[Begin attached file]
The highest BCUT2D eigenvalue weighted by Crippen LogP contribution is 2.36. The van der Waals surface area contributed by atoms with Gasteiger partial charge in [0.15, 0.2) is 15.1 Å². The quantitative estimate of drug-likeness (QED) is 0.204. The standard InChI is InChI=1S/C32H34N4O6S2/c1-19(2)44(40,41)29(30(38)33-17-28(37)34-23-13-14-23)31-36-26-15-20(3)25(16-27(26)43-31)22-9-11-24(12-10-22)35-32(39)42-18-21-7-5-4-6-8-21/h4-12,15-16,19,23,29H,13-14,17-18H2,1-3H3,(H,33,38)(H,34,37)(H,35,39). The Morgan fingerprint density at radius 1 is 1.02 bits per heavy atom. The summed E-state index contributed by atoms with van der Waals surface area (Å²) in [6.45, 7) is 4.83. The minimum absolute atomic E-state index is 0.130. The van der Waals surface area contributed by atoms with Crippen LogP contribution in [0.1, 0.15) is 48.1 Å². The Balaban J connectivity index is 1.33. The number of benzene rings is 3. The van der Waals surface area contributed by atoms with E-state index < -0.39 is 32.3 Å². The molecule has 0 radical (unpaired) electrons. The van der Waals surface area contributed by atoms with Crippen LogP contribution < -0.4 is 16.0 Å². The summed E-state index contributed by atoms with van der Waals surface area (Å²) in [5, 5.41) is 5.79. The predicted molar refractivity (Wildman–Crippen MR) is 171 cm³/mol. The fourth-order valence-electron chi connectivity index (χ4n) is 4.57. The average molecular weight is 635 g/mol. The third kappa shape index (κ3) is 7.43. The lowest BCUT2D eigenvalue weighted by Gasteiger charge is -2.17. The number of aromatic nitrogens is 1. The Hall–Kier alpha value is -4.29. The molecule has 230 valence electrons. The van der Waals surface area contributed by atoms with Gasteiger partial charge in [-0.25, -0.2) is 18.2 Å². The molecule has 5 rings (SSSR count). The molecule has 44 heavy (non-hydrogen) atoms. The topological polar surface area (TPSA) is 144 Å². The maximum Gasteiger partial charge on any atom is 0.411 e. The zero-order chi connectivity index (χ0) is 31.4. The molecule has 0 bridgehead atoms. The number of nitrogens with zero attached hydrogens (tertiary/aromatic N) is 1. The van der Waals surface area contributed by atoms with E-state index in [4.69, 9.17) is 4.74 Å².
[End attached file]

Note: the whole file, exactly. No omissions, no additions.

The highest BCUT2D eigenvalue weighted by Crippen LogP contribution is 2.36. The van der Waals surface area contributed by atoms with Gasteiger partial charge in [0.15, 0.2) is 15.1 Å². The quantitative estimate of drug-likeness (QED) is 0.204. The standard InChI is InChI=1S/C32H34N4O6S2/c1-19(2)44(40,41)29(30(38)33-17-28(37)34-23-13-14-23)31-36-26-15-20(3)25(16-27(26)43-31)22-9-11-24(12-10-22)35-32(39)42-18-21-7-5-4-6-8-21/h4-12,15-16,19,23,29H,13-14,17-18H2,1-3H3,(H,33,38)(H,34,37)(H,35,39). The Morgan fingerprint density at radius 1 is 1.02 bits per heavy atom. The summed E-state index contributed by atoms with van der Waals surface area (Å²) in [6.45, 7) is 4.83. The minimum absolute atomic E-state index is 0.130. The van der Waals surface area contributed by atoms with Crippen LogP contribution in [0.1, 0.15) is 48.1 Å². The Balaban J connectivity index is 1.33. The number of benzene rings is 3. The van der Waals surface area contributed by atoms with E-state index < -0.39 is 32.3 Å². The molecule has 0 radical (unpaired) electrons. The van der Waals surface area contributed by atoms with Crippen LogP contribution < -0.4 is 16.0 Å². The summed E-state index contributed by atoms with van der Waals surface area (Å²) in [5, 5.41) is 5.79. The predicted molar refractivity (Wildman–Crippen MR) is 171 cm³/mol. The fourth-order valence-electron chi connectivity index (χ4n) is 4.57. The average molecular weight is 635 g/mol. The third kappa shape index (κ3) is 7.43. The lowest BCUT2D eigenvalue weighted by Gasteiger charge is -2.17. The number of aromatic nitrogens is 1. The Hall–Kier alpha value is -4.29. The molecule has 230 valence electrons. The van der Waals surface area contributed by atoms with Gasteiger partial charge in [-0.25, -0.2) is 18.2 Å². The molecule has 5 rings (SSSR count). The molecule has 44 heavy (non-hydrogen) atoms. The topological polar surface area (TPSA) is 144 Å². The maximum Gasteiger partial charge on any atom is 0.411 e. The zero-order chi connectivity index (χ0) is 31.4. The molecule has 0 bridgehead atoms. The number of nitrogens with zero attached hydrogens (tertiary/aromatic N) is 1. The van der Waals surface area contributed by atoms with E-state index in [4.69, 9.17) is 4.74 Å².